Urban areas on the East and West Coasts, (Boston, New York, LA, Seattle) seem to attract international students. What about the rest of the country? Do middle-of-the-country universities participate in the U.S. long-term growth of international enrollment trends?
We looked at the state of Ohio. And indeed, universities with a long-term vision, focus and plans for international enrollment show growth trends similar to their competition on the coasts.
We analyzed the open doors data for long-term trends across the U.S. and for specific states. We are using the IIE open door data from 2009–2012 for this analysis. For this article, we are focusing on the following questions:
- How did international student enrollment develop during the past four years in Ohio?
- Which Ohio universities are successful in recruiting international students during the past four years?
- How do the enrollment results differ from the rest of the country and in particular the coastal regions?
- Do we see a pattern indicating which types of institutions are successful?
Ohio universities grew their international student enrollment on average twice as fast as California or New York-based universities during the past four years. Ohio's top 20 universities, in terms of international students, recorded more than 60 percent weighted average growth over the past four years. This higher growth rate is driven by a relatively smaller base of international students four years ago and by the composition of the universities with a number of mid-sized and large public universities focusing on international student enrollment.
Let's look at a specific example: Kent State University enrolled 1,000 international students during the past four years (shown in Graph 1), doubling its total international student body to almost 2,000 students (Graph 2). The only University in Ohio in the top 20 universities with large international student populations recording a signficant decline from 2009 to 2012 was the University of Findley (649 fewer international students according to the IIE survey).
It's important to keep in mind that this analysis does not give sufficient credit to the successes and work of small and mid-sized colleges since we are looking at the top 20 universities by growth and size of international enrollment. Consider another example: John Carroll University, which grew its international enrollment by almost 100 percent from 2009 to 2012, increasing enrollment by 29 students.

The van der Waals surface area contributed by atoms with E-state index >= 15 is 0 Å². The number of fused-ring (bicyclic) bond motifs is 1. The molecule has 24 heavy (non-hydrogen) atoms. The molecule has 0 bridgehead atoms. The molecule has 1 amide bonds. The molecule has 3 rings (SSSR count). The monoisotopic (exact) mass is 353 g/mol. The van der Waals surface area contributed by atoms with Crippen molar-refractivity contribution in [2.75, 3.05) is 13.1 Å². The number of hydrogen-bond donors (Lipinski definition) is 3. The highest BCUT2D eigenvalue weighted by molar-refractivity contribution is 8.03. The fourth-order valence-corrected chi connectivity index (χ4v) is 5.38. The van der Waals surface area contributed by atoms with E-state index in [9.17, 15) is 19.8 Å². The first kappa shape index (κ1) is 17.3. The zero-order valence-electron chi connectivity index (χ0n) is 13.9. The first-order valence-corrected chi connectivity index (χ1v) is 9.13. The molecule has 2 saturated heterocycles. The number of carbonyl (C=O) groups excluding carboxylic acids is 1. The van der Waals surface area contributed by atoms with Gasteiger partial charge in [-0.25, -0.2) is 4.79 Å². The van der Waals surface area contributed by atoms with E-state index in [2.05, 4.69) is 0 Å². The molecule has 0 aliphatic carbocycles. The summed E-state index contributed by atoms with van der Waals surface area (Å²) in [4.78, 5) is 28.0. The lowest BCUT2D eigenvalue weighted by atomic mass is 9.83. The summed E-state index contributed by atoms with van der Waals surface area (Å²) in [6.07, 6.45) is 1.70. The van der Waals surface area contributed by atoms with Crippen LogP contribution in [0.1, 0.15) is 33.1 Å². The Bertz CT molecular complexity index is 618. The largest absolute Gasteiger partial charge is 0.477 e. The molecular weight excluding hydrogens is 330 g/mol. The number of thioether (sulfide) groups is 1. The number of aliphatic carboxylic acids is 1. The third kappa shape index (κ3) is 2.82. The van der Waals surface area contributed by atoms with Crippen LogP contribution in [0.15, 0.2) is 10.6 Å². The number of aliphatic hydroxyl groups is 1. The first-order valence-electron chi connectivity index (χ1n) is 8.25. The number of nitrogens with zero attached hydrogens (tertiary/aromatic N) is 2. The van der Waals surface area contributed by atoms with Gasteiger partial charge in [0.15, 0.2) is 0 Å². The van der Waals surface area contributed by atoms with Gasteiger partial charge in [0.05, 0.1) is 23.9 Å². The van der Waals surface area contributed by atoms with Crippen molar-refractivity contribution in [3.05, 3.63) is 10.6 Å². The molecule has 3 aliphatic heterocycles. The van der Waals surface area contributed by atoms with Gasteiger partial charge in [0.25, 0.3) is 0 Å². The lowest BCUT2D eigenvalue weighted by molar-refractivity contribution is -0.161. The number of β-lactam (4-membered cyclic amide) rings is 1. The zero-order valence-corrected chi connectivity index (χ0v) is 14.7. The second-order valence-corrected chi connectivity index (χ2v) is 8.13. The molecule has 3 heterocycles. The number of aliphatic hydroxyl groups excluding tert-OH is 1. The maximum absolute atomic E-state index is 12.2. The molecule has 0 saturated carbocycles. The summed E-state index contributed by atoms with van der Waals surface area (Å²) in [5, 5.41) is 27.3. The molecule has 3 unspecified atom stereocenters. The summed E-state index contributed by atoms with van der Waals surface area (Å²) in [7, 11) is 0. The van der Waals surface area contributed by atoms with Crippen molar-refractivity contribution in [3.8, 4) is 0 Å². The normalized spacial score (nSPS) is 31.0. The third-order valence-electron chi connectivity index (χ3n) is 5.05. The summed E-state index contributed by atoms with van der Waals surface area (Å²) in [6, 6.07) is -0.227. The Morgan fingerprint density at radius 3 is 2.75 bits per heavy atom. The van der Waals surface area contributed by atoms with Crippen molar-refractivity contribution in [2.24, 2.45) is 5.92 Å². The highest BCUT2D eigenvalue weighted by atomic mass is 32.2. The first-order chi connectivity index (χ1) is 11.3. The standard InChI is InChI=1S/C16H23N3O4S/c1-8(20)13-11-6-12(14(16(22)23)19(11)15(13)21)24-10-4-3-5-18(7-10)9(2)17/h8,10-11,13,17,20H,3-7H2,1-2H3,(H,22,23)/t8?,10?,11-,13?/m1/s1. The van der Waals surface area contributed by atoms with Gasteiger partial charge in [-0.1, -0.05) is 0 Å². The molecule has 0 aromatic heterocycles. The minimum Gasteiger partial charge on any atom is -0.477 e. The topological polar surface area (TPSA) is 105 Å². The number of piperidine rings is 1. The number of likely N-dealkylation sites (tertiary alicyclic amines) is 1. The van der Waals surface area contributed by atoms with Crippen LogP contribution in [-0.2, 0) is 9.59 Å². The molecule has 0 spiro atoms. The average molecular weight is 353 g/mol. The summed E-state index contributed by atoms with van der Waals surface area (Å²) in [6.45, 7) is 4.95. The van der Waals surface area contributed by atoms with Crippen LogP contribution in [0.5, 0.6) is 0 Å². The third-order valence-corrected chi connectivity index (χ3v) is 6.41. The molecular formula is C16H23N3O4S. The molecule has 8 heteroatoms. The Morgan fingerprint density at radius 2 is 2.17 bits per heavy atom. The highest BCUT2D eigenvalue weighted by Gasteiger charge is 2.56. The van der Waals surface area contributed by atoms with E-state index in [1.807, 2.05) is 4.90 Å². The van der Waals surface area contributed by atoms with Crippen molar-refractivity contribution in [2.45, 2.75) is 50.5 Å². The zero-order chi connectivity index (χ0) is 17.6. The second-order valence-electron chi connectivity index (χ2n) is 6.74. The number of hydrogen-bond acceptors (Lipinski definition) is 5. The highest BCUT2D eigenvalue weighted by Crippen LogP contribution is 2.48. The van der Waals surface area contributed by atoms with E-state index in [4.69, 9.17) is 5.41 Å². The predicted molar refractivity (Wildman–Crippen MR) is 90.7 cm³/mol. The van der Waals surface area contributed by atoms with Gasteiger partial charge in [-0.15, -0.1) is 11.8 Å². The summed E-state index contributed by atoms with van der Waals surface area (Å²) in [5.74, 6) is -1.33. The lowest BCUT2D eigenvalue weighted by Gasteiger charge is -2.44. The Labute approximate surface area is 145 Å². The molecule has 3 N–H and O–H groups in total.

This analysis raises another important aspect of international student enrollment: Universities increase their international student enrollment through different channels and with multiple objectives. While international student exchanges clearly contribute to school diversity and internationalization, they do not contribute to higher average tuition revenue. At the same time, increased tuition revenue is an important motivation for universities seeking to increase international student enrollment beyond exchanges.
The IIE data we analyzed do not distiguish between the channels and the derived tuition revenue.
If you are interested in the picture of the whole USA, the Chronicle of Higher Education prepared an excellent interactive Chart "Where the International Students are."
Bottomline: Ohio universities have proven to be very competitive and successful with the coastal regions by maintaining a focus and institutional commitment. It starts at the top and requires a multi-year financial commitment to making the message and outreach effective. Check out Intead Insights for the analysis of the national trends.
If you are data nerds, as we are, please find the detailed figures in Table 1 and 2 below.
Table 1 (Data for Chart 1)
Table 2 (Data for Graph 2)